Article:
In November 2014 the Bishop of Bristol, preaching to school students, claimed that ‘speculation’ about the ‘business roots’ of the city’s philanthropic icon, Edward Colston, was merely ‘speculation’. These incendiary words inspired complaints, protests and new historical research into Colston’s slave-trading activities and his role as a ‘City Father.’ They also led to the formation of the campaign group Countering Colston which challenged both the physical commemoration and memorialisation of his legacy.
This talk by those involved in the campaign will expose Colston’s significant role in the transatlantic slave-trade and his reinvention as an icon in the Victorian period. It will then outline the successful tactics of Countering Colston who through protest and argument in the public domain confronted the elite institutions in Bristol that had ideological, historical and financial interests in his legacy.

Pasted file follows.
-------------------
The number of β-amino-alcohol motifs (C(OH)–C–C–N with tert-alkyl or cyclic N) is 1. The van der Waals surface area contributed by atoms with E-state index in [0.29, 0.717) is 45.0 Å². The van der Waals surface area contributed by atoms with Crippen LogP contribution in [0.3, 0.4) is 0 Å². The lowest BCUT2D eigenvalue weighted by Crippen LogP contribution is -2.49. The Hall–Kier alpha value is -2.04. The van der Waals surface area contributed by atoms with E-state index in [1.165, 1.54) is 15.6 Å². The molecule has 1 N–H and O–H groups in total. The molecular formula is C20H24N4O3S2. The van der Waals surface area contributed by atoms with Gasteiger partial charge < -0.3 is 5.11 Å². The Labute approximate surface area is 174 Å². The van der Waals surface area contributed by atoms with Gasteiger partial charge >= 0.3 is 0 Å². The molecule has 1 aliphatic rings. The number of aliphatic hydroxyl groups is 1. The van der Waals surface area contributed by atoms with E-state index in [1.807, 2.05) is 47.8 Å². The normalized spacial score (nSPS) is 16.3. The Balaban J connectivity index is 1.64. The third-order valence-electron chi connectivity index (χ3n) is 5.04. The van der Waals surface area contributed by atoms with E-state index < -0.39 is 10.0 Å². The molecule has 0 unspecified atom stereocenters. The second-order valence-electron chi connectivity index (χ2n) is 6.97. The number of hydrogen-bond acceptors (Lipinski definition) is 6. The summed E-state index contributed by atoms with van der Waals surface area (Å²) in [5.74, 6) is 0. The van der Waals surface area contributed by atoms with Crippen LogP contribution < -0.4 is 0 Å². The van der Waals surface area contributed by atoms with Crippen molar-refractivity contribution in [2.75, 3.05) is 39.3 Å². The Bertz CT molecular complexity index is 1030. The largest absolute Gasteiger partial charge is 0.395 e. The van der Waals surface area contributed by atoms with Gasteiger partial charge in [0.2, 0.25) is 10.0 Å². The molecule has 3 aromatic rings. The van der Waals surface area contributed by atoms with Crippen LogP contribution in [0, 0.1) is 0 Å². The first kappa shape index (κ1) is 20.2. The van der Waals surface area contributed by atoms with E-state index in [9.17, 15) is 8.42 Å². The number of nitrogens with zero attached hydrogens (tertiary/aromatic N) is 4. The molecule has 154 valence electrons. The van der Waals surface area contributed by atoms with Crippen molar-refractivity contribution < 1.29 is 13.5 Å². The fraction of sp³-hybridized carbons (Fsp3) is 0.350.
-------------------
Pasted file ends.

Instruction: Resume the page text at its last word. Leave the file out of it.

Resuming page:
These elements were to play a critical part in public debates and a series of victories by campaigners, culminating in the toppling of the statue of Edward Colston by Black Lives Matter protestors in June 2020.